Friday, April 30, 2010
We're so excited and honored to have added Denime to our stocklist. Availible immediatly are both versions of Denime's famous '66 model: (The Classic '66 on the left, the "New" '66 on the right)
The "Old" 66 is a traditional repro higher rise, with a '66 tapered leg and 14oz XX denim. (shown above)
The "New" 66 is a modernized version of the same silhouette: Lower rise with a smaller seat, and in a 12.5oz. un-sanforized denim.
Denime's fabric is well known for its coarse texture when new, and the handsome vertical falling that develops with wear. Both the 14oz and 12.5oz versions of this denim share these characteristics, however the 14oz uses thicker yarns that result in a slightly lumpier, thicker fabric.
You won't find these elsewhere anywhere on the West Coast. If you're in the market for a well built, unbranded jean with very Japanese textile sensibilities.... these are for you.
Thursday, April 29, 2010
We had the pleasure of kickin it with the Sky High crew while we were our in Williamsburg last week. The movie looks amazing. Congrats, and thanks for the killer hospitality fellas.
More pics on-scene at SkyHigh's work studio coming soon..... gotta find that damn camera cable...
More pics on-scene at SkyHigh's work studio coming soon..... gotta find that damn camera cable...
Wednesday, April 28, 2010
"Toys banned in some California fast food restaurants
By Sara Bonisteel, Special to CNN
April 28, 2010 4:28 p.m. EDT
About a dozen fast food restaurants in unincorporated areas of Silicon Valley are affected by the ordinance.
(CNN) -- A California county on Tuesday became the first in the nation to ban toys from fast food kids' meals high in calories, fat, salt and sugar.
Santa Clara County supervisors voted 3-2 to ban the plastic goodies as promotions in meals with more than 485 calories.
County supervisor Ken Yeager said Tuesday that the ordinance "prevents restaurants from preying on children's love of toys to peddle high-calorie, high-fat, high-sodium kids' meals," and would help fight childhood obesity...." read the rest of the article here
Really Santa Clara County? Really?? Its the government's job to set a hurdle for the amount of calories a meal can have, and still give away a shitty toy?? Now, I'm all for making some major changes in how Americans eat.... god knows we are a doughy, slovenly bunch.... but legislation is probably not the answer here, you morons. How about having parents be responsible enough to explain to their children how a normal diet is supposed to actually work instead?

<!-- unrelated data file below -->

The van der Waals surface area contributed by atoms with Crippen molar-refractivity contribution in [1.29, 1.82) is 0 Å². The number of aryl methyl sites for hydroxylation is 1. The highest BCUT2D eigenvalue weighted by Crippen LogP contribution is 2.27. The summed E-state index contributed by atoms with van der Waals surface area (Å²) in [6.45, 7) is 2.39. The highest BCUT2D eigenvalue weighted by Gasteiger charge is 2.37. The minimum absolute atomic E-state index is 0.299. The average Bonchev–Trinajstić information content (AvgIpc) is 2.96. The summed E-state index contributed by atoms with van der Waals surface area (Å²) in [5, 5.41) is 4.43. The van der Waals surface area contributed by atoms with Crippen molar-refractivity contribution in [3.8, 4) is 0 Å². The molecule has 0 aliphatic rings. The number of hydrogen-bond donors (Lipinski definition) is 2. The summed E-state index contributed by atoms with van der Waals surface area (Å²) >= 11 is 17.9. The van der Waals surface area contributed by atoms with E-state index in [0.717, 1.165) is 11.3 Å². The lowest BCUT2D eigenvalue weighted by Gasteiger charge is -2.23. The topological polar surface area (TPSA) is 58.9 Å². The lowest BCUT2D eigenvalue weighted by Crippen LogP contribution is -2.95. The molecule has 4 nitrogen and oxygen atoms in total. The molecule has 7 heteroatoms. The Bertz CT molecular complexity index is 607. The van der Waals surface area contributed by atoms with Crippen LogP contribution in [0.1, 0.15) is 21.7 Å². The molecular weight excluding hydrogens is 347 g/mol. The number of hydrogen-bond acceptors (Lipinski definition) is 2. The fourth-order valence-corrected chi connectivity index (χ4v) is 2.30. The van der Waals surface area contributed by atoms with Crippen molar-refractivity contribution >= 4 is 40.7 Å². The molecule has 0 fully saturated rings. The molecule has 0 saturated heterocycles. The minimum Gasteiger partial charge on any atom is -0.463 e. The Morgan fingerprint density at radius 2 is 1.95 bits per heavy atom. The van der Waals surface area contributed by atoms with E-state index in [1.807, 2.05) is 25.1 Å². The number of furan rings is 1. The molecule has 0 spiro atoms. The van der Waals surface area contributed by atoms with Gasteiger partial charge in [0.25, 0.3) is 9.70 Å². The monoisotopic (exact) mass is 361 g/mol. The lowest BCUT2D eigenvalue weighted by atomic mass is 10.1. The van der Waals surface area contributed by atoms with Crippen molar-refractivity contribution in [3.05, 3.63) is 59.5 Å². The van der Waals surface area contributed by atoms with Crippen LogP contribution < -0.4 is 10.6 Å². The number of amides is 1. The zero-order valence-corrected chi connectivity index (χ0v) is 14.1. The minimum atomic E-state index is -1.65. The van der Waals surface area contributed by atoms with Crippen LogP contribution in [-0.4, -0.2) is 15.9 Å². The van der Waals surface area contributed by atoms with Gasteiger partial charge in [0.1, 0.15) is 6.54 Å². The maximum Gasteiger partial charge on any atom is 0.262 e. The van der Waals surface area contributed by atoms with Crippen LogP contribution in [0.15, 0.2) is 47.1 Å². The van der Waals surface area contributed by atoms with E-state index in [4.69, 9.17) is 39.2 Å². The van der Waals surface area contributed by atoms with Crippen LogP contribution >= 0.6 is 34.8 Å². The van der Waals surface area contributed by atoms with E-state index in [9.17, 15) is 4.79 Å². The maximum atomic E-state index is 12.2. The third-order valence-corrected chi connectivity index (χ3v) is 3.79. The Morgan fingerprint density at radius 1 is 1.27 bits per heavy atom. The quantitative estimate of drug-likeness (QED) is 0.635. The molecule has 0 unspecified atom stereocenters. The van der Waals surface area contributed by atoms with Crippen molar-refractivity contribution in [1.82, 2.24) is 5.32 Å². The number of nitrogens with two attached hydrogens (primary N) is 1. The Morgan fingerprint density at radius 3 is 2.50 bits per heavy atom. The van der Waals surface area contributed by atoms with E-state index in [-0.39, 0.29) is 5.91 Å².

I just can't stand these pussy-liberal "saving us from ourselves" style laws that treat the public like a bunch of idiot children that won't understand bacon double cheeseburgers are bad for their kids so long as you can get a pose-able Spongebob toy in the bag! The libertarian in me wants to tell them to go fuck themselves! Especially for how assanine this concept is in the first place! A calorie limit for meals that come with a toy?? This is a better idea than say, requiring additional educational materials or nutritional information for the food the little fat bastards are actually consuming? More heads up to the braindead parents feeding their kids this stuff? The toy's the problem?? Really?....... Christ.
Hotel Toshi is a great example of a brilliant new trend in and around New York. Fully furnished apartments rented out by the day, like hotel rooms. Essentially a day by day sublet, but you get clean sheets and towels, maid service, and an amazing amount of space for the money. We got a sick little 2 bedroom in Williamsburg for $150 a night! Cheap as shit, and fit three grown ass men comfortably. If you just need a place to crash, and not all the hotel amenity bullshit, this is totally the lick.
Plenty of scams on Craigslist that pretend to be the same thing..... so heads up. Hotel Toshi is legit. $500 deposit done through paypal, and refunded within hours of checkout...... Nor did they bitch that we smoked pot in our no-smoking room (it was 4/20 afterall).
AND they had Yeungling in the fridge at the office when we picked up our keys. Good job people!
Monday, April 19, 2010
Saturday, April 10, 2010
This is my grandmother's favorite show. She watches religiously. I have that shit set on my DVR. AND its on at 7 & 7:30 in syndication.... I never watched this show for years, just assuming it was typical mainstream sitcom crap.... which it kinda is..... but good. I mean its America's sweetheart, Chuck Sheen, PLUS as seasons progress you get to see the cute young kid get fat, then adolescent and awkward! Not to mention every female character on the show, save for the Mother and the Housekeeper, is a MODEL/actress...... Two and a Half Men..... Smoke a blunt and watch it again, for the first time.
Tuesday, April 6, 2010
So I spend 45 minutes on La Brea today. Went over there with Jeff to see if American Rag had any good fitting chino's. Shot the shit with Max and Karl from Rogue Territory for a while.... I ended up finding a killer pair of 60's or 70's OshKosh painters pants for $30, bought 'em. Do I need my parking validated I ask? Nope.... they don't validate. They'll see the bag and know whats up, is what I'm told by the cute chick who rang me up.